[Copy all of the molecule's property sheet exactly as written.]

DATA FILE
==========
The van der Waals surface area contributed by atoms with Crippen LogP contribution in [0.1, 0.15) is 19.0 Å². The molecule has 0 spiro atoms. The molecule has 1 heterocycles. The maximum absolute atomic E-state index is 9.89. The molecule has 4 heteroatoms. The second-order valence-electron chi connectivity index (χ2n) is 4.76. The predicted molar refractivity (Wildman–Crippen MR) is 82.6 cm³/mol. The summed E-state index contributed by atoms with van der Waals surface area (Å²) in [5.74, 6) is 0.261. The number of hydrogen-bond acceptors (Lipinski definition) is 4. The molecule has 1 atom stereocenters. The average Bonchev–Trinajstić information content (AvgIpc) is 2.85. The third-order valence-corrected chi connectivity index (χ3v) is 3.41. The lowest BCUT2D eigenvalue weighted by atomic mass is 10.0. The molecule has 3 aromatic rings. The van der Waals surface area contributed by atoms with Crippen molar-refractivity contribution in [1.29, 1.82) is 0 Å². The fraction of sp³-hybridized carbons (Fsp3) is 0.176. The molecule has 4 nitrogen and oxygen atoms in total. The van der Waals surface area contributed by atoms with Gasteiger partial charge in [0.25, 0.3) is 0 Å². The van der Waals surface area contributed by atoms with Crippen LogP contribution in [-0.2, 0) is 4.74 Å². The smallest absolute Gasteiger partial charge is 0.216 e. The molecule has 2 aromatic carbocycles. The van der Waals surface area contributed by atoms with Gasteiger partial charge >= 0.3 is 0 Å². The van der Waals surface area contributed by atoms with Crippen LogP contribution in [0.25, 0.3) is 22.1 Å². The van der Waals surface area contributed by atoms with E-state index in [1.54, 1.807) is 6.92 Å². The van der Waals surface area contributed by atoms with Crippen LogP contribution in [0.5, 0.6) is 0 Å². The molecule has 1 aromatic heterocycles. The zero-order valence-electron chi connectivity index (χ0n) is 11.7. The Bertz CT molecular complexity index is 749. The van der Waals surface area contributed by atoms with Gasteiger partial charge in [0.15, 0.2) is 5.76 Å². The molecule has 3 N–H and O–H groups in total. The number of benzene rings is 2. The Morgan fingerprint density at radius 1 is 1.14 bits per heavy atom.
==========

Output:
The van der Waals surface area contributed by atoms with Crippen LogP contribution in [0.1, 0.15) is 19.0 Å². The molecule has 0 spiro atoms. The molecule has 1 heterocycles. The maximum absolute atomic E-state index is 9.89. The molecule has 4 heteroatoms. The second-order valence-electron chi connectivity index (χ2n) is 4.76. The predicted molar refractivity (Wildman–Crippen MR) is 82.6 cm³/mol. The summed E-state index contributed by atoms with van der Waals surface area (Å²) in [5.74, 6) is 0.261. The number of hydrogen-bond acceptors (Lipinski definition) is 4. The molecule has 1 atom stereocenters. The average Bonchev–Trinajstić information content (AvgIpc) is 2.85. The third-order valence-corrected chi connectivity index (χ3v) is 3.41. The lowest BCUT2D eigenvalue weighted by atomic mass is 10.0. The molecule has 3 aromatic rings. The van der Waals surface area contributed by atoms with Crippen molar-refractivity contribution in [1.29, 1.82) is 0 Å². The fraction of sp³-hybridized carbons (Fsp3) is 0.176. The molecule has 4 nitrogen and oxygen atoms in total. The van der Waals surface area contributed by atoms with Gasteiger partial charge in [0.25, 0.3) is 0 Å². The van der Waals surface area contributed by atoms with Crippen LogP contribution in [-0.2, 0) is 4.74 Å². The smallest absolute Gasteiger partial charge is 0.216 e. The molecule has 2 aromatic carbocycles. The van der Waals surface area contributed by atoms with Gasteiger partial charge >= 0.3 is 0 Å². The van der Waals surface area contributed by atoms with Crippen LogP contribution in [0.25, 0.3) is 22.1 Å². The van der Waals surface area contributed by atoms with E-state index in [1.54, 1.807) is 6.92 Å². The van der Waals surface area contributed by atoms with Crippen LogP contribution in [0.5, 0.6) is 0 Å². The molecule has 1 aromatic heterocycles. The zero-order valence-electron chi connectivity index (χ0n) is 11.7. The Bertz CT molecular complexity index is 749. The van der Waals surface area contributed by atoms with Gasteiger partial charge in [0.15, 0.2) is 5.76 Å². The molecule has 3 N–H and O–H groups in total. The number of benzene rings is 2. The Morgan fingerprint density at radius 1 is 1.14 bits per heavy atom.